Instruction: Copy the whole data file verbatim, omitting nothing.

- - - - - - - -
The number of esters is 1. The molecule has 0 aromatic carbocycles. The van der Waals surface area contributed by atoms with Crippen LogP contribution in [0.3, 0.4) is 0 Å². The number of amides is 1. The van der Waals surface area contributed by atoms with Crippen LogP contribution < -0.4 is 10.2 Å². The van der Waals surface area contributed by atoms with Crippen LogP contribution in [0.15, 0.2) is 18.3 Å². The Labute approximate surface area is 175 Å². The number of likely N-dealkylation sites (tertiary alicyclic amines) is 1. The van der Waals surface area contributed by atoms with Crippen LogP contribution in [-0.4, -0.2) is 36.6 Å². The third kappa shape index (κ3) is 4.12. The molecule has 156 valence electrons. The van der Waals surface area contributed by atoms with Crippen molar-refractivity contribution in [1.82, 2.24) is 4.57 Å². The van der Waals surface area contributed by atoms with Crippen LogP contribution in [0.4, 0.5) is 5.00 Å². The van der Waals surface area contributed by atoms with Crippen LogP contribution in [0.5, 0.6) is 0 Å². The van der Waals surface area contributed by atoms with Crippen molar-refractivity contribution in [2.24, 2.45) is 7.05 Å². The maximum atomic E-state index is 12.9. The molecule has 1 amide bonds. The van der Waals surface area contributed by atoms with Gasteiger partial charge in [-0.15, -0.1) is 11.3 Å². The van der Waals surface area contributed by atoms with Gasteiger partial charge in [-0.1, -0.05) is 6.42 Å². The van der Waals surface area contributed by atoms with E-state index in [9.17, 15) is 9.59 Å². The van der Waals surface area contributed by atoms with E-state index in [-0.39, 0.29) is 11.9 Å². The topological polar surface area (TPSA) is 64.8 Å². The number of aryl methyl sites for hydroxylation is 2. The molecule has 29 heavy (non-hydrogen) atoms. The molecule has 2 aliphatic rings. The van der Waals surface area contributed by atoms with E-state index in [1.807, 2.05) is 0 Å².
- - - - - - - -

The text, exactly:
The number of esters is 1. The molecule has 0 aromatic carbocycles. The van der Waals surface area contributed by atoms with Crippen LogP contribution in [0.3, 0.4) is 0 Å². The number of amides is 1. The van der Waals surface area contributed by atoms with Crippen LogP contribution < -0.4 is 10.2 Å². The van der Waals surface area contributed by atoms with Crippen LogP contribution in [0.15, 0.2) is 18.3 Å². The Labute approximate surface area is 175 Å². The number of likely N-dealkylation sites (tertiary alicyclic amines) is 1. The van der Waals surface area contributed by atoms with Crippen LogP contribution in [-0.4, -0.2) is 36.6 Å². The third kappa shape index (κ3) is 4.12. The molecule has 156 valence electrons. The van der Waals surface area contributed by atoms with Crippen molar-refractivity contribution in [1.82, 2.24) is 4.57 Å². The van der Waals surface area contributed by atoms with Crippen LogP contribution in [0.4, 0.5) is 5.00 Å². The van der Waals surface area contributed by atoms with Crippen LogP contribution in [0.5, 0.6) is 0 Å². The van der Waals surface area contributed by atoms with Crippen molar-refractivity contribution in [2.24, 2.45) is 7.05 Å². The maximum atomic E-state index is 12.9. The molecule has 1 amide bonds. The van der Waals surface area contributed by atoms with Gasteiger partial charge in [-0.15, -0.1) is 11.3 Å². The van der Waals surface area contributed by atoms with Gasteiger partial charge in [-0.1, -0.05) is 6.42 Å². The van der Waals surface area contributed by atoms with E-state index in [9.17, 15) is 9.59 Å². The van der Waals surface area contributed by atoms with E-state index in [-0.39, 0.29) is 11.9 Å². The topological polar surface area (TPSA) is 64.8 Å². The number of aryl methyl sites for hydroxylation is 2. The molecule has 29 heavy (non-hydrogen) atoms. The molecule has 2 aliphatic rings. The van der Waals surface area contributed by atoms with E-state index in [1.807, 2.05) is 0 Å².